3. An apparatus as claimed in claim 2 wherein the aligning means includes first and second screws on each bridge member, the screws being axially spaced apart, the first screw being adjacent the first ring means and the second screw being adjacent the second ring means, the first and second screws having first and second contact surfaces respectively, the first and second contact surfaces cooperating with respective bridge members to extend generally radially inwardly of the ring means to abut the first and second contact surfaces against the end portions of the first and second conduits respectively near a join line formed by abutment of the first and second conduits axially together.
4. An apparatus as claimed in claim 1 further including a removably connectable aligning member removably connectable to at least one of the ring means.
5. An apparatus as claimed in claim 1 further including a plurality of removably connectable aligning members removably connectable to at least one of the ring means.
6. An apparatus as claimed in claim 1 wherein the first and second arcuate members of each ring means have respective first and second end portions, the first end portions of the first arcuate members each having a respective pointed projection thereon and the first end portions of the second arcuate members having respective receptacles thereon for receiving respective pointed projections of corresponding first end portion.
7. An apparatus as claimed in claim 6 wherein said pointed projections are V-shaped and wherein said receptacles are V shaped.
8. An apparatus as claimed in claim 1 wherein said locking means includes a U-shaped locking member having first and second side portions connected together by a cross member, the first and second side portions being separately pivotally connected to respective first end portions of the respective first arcuate members such that the cross member is immediately adjacent one of said connecting means so that neither the pivotal connection nor the cross member obstruct the weld area.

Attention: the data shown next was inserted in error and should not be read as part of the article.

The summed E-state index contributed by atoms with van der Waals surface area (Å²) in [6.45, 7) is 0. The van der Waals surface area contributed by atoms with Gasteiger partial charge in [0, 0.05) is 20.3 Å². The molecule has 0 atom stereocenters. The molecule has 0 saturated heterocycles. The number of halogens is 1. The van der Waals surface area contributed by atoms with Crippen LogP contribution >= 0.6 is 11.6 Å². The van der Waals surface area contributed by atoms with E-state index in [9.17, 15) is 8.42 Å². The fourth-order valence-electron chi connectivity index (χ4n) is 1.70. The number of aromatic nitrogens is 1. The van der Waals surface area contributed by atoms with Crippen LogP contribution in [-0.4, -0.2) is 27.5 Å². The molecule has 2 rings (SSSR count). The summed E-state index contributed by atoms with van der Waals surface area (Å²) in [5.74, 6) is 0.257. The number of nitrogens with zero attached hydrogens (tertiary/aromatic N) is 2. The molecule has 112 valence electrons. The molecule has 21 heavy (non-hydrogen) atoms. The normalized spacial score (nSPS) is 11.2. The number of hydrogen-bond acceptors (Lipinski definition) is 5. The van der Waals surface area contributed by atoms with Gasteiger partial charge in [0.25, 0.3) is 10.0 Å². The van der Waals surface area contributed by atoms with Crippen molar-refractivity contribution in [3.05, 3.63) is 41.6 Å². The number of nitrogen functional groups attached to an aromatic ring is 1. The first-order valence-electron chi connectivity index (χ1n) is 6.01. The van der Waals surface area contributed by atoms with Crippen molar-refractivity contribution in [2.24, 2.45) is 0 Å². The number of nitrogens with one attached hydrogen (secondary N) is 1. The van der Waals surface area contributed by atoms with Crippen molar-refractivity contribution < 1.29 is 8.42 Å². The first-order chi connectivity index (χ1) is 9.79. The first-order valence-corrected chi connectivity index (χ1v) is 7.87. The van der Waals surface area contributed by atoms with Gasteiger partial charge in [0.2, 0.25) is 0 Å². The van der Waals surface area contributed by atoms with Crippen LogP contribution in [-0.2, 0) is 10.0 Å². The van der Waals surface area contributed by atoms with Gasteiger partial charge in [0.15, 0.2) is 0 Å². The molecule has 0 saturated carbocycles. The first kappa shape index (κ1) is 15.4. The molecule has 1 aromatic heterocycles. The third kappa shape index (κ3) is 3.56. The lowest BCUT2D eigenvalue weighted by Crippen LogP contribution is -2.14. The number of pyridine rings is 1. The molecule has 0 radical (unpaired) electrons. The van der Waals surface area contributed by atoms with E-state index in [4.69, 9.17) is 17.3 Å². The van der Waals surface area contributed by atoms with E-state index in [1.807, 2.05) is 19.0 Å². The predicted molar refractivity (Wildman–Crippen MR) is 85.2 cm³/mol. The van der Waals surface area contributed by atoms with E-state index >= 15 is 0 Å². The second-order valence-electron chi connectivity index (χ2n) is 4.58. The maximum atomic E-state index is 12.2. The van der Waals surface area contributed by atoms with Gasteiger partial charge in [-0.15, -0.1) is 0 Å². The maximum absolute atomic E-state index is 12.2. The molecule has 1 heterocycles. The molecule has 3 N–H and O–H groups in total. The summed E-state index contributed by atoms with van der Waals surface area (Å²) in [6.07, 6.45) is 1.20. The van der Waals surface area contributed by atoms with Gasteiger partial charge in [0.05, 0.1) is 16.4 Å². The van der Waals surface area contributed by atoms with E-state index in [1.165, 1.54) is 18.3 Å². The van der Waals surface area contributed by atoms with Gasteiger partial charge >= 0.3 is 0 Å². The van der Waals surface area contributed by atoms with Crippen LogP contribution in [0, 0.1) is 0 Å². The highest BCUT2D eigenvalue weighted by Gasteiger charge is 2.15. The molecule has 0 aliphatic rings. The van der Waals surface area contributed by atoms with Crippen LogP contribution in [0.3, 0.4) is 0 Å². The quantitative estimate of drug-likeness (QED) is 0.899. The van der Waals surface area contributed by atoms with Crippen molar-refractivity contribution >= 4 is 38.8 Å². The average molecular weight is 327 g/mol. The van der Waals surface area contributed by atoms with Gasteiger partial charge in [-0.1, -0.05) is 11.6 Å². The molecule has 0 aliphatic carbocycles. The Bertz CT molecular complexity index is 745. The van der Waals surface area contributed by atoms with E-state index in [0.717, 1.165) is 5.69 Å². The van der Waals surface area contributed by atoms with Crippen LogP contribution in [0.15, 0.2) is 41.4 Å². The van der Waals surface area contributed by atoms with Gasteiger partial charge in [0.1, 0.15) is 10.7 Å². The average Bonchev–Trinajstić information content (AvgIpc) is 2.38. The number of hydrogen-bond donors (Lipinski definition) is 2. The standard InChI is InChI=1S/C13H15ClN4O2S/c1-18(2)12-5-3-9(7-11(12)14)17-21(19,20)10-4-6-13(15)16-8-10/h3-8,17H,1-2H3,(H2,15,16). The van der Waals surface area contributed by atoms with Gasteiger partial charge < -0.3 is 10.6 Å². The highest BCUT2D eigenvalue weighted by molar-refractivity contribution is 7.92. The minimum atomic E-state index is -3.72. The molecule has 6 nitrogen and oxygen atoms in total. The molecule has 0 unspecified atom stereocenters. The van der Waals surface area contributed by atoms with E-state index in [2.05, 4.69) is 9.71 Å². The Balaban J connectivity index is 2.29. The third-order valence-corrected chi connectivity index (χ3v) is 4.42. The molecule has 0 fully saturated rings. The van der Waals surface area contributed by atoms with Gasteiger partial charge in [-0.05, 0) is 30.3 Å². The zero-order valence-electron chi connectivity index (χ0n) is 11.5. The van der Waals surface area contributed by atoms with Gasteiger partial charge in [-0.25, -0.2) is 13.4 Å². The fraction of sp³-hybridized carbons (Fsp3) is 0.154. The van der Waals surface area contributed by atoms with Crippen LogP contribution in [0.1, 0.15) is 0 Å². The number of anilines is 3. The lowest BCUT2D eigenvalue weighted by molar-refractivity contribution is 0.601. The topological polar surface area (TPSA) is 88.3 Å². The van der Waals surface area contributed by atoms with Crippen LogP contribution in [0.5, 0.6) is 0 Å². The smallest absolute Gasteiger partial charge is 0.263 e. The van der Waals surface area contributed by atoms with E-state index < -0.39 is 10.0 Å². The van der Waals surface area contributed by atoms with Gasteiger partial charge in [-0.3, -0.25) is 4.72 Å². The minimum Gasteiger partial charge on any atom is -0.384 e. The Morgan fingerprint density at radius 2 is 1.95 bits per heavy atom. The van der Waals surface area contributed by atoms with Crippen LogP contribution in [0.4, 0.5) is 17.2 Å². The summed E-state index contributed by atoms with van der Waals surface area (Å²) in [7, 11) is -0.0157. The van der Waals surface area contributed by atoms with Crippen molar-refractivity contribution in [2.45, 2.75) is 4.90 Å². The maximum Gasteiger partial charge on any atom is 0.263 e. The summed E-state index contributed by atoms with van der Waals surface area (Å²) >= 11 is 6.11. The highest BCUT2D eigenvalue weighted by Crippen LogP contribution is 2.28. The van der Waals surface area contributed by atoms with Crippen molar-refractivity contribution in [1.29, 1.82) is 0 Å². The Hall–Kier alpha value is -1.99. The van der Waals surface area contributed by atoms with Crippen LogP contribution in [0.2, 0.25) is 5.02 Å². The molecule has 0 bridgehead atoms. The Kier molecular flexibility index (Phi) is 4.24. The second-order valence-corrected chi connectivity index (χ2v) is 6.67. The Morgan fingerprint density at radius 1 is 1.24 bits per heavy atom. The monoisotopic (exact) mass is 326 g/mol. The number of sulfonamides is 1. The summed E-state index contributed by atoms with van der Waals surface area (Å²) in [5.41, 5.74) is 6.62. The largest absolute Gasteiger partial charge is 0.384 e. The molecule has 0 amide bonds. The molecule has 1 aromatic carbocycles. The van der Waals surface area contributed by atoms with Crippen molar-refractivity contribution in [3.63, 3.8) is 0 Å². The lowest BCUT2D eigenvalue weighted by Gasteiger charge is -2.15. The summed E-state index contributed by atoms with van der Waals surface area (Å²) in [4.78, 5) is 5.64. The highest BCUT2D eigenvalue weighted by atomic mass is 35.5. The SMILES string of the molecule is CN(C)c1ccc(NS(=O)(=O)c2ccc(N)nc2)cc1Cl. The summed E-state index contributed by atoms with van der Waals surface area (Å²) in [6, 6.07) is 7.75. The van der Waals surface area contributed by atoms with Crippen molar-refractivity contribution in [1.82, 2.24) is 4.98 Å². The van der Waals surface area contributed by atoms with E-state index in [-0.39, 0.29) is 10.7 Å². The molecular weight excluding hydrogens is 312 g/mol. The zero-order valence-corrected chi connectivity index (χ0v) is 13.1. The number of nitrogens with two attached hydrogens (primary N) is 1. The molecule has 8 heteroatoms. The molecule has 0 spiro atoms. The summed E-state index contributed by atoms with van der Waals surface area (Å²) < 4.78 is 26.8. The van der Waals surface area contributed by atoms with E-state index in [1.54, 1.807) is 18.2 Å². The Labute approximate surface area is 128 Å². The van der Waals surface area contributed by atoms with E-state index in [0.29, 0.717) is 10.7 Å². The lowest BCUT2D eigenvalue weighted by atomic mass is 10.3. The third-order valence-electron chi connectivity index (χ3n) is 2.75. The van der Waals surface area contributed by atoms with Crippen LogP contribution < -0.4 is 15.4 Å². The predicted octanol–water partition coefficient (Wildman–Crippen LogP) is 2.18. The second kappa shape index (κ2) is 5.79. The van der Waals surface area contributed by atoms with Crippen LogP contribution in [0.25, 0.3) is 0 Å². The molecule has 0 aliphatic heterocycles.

9. An apparatus as claimed in claim 8 wherein the complementary mating end portions are received between the first and second side portions of the locking means such that spreading of the complementary mating end portions in an outward axial direction is prevented.
10. An apparatus as claimed in claim 8 wherein the locking means includes first and second inner side portions disposed parallel to and spaced apart from corresponding first and second side portions such that respective complementary mating end portions are received between respective side and inner side portions, respective side and inner side portions acting to prevent inward and outward axial spreading of respective complementary mating end portions.
11. An apparatus for aligning conduits including pipes, pipe fittings and the like prior to joining, the apparatus comprising:
a) first and second ring means for removably encircling respective end portions of first and second conduits to be joined together, each of said first and second ring means including respective first and second arcuate members hingedly connected together, the first and second arcuate members having complementary shaped mating end portions for registering the end portions in alignment with each other to maintain the first and second ring means in a generally fixed form;
b) connecting means for connecting the first and second ring means together axially spaced apart so that the ring means are spaced apart sufficiently to permit joining of the end portions of the conduits between the first and second ring means;